However, be careful because this use of “as” can be confused with …

As = while

“As” can also mean “while.”

Again — there’s no real difference in meaning when you use “as” this way. It’s just an alternative.

And it’s nice to have an alternative, right?

That’s why we have herbal tea and modern art.

As they were walking up the mountain, the rain continued to get worse.”

“She started singing as she entered the tunnel. It sounded awesome.”

As you’re here, why don’t you make yourself useful.”

As much as / as adjective as / as adverb as

I’m sure you’re familiar with this one.

“As” is very useful when we’re comparing things.

I’ve actually written a whole blog post on how to compare things, which includes this form.

But, in short, you can use the formula “as” + much/adjective/adverb + “as” to say two things are the same:

“He’s a lot happier now. He doesn’t work as much as he did in his last job, and he sees his kids more often.”

“Inma can do the food. Her cooking is just as good as her grandma’s.”

“What about Tony? Can he do the report as quickly as you can? It needs to be finished tomorrow.”

Other ways to use “like”

Like = for example

You can also use “like” to give examples

So, would you like an example?

Good — I’m glad you said “yes.”

So here’s my cat, Freya:

Pretty grey and white cat lying on her side and looking at the camera
She has an Instagram page, you know? 😀

She’s nice, right?

Obviously, I like cats. I mean — why would I have one if I didn’t like them? I’m weird, but not that weird.

So, I can say that I like cats, which would be true.

And I can also use Freya as an example, producing the sentence:

“I like cats like Freya.”

Now, this can have two meanings.

It could mean that I like all cats and that Freya is a good example of a cat, and so I used her to show why I like cats.

But it could also mean that I only like cats if they’re similar to Freya (closer to the “like your mother …” example above).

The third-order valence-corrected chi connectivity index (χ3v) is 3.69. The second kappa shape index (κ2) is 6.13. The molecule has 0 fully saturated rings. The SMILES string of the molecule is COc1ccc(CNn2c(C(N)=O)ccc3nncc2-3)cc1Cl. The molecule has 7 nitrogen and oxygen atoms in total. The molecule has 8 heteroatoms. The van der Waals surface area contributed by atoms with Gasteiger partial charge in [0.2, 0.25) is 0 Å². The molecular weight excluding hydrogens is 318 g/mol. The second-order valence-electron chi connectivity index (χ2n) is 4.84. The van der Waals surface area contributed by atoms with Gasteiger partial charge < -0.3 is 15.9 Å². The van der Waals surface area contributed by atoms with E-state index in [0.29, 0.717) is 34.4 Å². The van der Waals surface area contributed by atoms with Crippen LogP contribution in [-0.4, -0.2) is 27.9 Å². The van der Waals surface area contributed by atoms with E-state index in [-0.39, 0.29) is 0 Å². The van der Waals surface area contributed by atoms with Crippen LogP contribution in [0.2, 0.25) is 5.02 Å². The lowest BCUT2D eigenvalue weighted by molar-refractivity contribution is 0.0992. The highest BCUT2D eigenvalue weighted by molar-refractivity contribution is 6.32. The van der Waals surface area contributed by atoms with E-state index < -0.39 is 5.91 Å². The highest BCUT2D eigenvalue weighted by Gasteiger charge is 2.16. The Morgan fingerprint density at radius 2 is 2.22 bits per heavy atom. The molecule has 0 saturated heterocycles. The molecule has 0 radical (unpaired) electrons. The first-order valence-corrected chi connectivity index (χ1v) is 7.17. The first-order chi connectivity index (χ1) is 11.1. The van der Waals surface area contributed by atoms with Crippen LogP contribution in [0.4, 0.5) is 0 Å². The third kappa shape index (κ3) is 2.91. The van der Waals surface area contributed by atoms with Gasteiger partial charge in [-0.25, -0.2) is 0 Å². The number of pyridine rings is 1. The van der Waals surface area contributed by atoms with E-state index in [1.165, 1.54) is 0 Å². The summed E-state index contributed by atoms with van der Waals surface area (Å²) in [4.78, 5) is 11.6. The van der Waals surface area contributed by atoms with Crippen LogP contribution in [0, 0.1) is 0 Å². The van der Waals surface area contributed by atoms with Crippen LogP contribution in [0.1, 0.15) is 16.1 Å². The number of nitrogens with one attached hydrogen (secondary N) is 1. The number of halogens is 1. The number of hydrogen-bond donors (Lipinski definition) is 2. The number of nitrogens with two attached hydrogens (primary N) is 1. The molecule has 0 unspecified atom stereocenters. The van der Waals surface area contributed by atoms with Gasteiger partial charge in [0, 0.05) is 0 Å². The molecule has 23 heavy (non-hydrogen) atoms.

So this use can be a little ambiguous — a little unclear.

But that’s life, right? Things are just unclear sometimes.

Like your microwave instruction manual.

Other examples?

OK.

“He’s really into weird sports, like monkey tennis and banjo eating.”

“I always feel a bit weird before doing something that involves paper, like origami or bureaucracy.”

Look like / sound like / feel like, etc.

When we’re comparing the way things look or sound or smell or taste or feel, we can use “like”:

“He looks like he hasn’t slept for years.”

“Oh my God! It tastes like real meat! I can’t tell the difference!”

“Eugh! Can’t you do your experimental cooking somewhere else? It smells like someone died!”

“Like” as an interjection: Like, yeah

Yep — I’ve saved the best for last.

This one will probably annoy some people.

That’s because this is a very casual and informal way of using “like.”

But it’s something people do, and, as a result, it’s something I’d like to show you.

How does it work?

Well, some words just don’t really have a meaning.

They’re more like fillers to give the sentence a little more momentum while you’re trying to find the words.

You know what I mean, right? Every language has words like this.

Words you … just … like … sort of … throw into the middle of sentences to … like … express a sense of … like … working things out.

It’s like a little signal that says, “OK, I haven’t totally figured out what I’m going to say here, but please bear with me as I try to describe it well.”

And that’s … like … quite useful, sometimes, right?


OK. There we have it: everything you need to know about “like” and “as.”

But, before you go, why not practice this a little?

Can you answer these questions:

  1. Are you a good dancer? Can you dance like Prince?
  2. What do you work as?
  3. As an English learner, what do you find the most tricky part of the language?
  4. What do you do as you’re having breakfast in the morning?

Leave your answers in the comments!